The 2023 Budget Speech was delivered by a light-hearted Finance Minister, Enoch Godongwana, with an overarching theme of “repair and maintenance”. A plan to reduce the fiscal deficit, whilst maintaining expenditure on social and infrastructure development was presented. This would be achieved without increasing taxes, as the fiscus was bolstered by strong increases in revenue collection.
The Minister was proud to announce tax relief measures for individual taxpayers, in addition to zero tax increases. Following past trends, the customary inflationary adjustment to personal income tax tables and medical tax credits was declared. Treasury has also increased the threshold for retirement lump sum benefits and lump sum withdrawals tax tables as well as transfer duty tables by 10%. Another boon for corporate taxpayers carried over from last year was the reduced corporate income tax rate, down to 27% from 1 April 2023.
Keeping in line with global trends, an increased focus on incentivising renewable energy was highlighted. Corporate taxpayers who elect to invest in renewables will be able to claim a 125% tax deduction on their investment over the next two years, with no threshold limit. Individual taxpayers who install solar panels in the next year will be able to claim a 25% rebate on the cost, up to a maximum of R15,000. These renewable energy tax incentives are geared to run in parallel with Government’s plan to assuage the country’s energy crisis. This would be achieved by extending debt relief measures to Eskom, amounting to R254 billion.
Areas of concern were the projected expenditure on the social wage, which equates to 51% of consolidated government expenditure over the next three years. During the next year this would equate to more than R378 billion, with no end in sight. Another red flag is the fiscal debt service costs, which exceed R340 billion. These expenses on the country’s income statement are only likely to increase, with the extension of Covid-19 relief measures until 31 March 2024, and the ever-increasing social wage.
Treasury elected not to delve too deeply into the measures it would take to combat corruption and wasteful expenditure by state owned entities. A cursory mention was made of the looming potential grey listing of South Africa by the Financial Action Task Force in coming weeks. The increased scrutiny over South Africa is a dark cloud threatening to disrupt foreign direct investment and incentives to stimulate economic growth.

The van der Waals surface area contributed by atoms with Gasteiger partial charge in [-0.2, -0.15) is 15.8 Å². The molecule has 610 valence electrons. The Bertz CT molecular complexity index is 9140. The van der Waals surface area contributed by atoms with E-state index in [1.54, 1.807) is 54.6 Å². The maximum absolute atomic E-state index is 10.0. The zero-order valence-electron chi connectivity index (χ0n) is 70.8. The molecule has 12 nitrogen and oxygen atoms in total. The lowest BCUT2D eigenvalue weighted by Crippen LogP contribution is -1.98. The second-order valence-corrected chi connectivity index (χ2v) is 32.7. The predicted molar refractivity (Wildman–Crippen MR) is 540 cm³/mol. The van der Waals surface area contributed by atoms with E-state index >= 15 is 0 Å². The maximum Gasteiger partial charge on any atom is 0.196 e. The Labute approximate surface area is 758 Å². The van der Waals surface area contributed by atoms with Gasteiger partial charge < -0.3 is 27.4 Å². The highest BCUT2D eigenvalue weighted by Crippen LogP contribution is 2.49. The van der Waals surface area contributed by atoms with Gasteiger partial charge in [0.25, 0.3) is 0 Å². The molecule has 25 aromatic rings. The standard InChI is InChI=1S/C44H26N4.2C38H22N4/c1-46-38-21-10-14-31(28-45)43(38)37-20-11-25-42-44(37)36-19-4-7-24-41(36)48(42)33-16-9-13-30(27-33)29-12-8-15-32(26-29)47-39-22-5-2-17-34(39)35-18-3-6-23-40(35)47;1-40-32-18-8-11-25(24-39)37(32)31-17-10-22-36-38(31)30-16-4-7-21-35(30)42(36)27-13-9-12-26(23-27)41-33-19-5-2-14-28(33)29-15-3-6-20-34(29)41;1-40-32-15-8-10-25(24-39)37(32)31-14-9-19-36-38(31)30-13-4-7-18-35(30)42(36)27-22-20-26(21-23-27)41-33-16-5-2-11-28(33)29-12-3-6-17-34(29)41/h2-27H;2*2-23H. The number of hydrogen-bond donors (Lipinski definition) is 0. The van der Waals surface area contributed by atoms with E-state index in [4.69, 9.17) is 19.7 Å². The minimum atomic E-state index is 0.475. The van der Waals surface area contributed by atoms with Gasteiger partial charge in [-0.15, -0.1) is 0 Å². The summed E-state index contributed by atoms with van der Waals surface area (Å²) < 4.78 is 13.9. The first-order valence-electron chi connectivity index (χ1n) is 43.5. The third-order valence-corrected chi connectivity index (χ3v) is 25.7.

The Minister promoted the message surrounding increased revenue collection and encouraging taxpayer compliance. Tipping his hat to Edward Kieswetter the Commissioner of the South African Revenue Service (“SARS”), Godongwana announced that revenue collection had increased by more than R189 billion in the past year alone. This was largely due to increased collections from corporate taxpayers, especially in the mining and retails sectors.
SARS has demonstrated that it is casting an eye to greener pastures, being the South African expatriate community abroad. An apportionment limitation to both the annual interest exemption and capital gains tax exemption was introduced. These limitations directly target South Africans engaged in the process of ceasing their tax residency. Future legislative proposals alluded to include steps providing for closer scrutiny and possible taxation of offshore structures, including foreign trusts with South African beneficiaries.
Finally, other noteworthy amendments include marginal increases to the so-called “sin taxes” amounting to approximately 4.9% for both alcohol and tobacco products.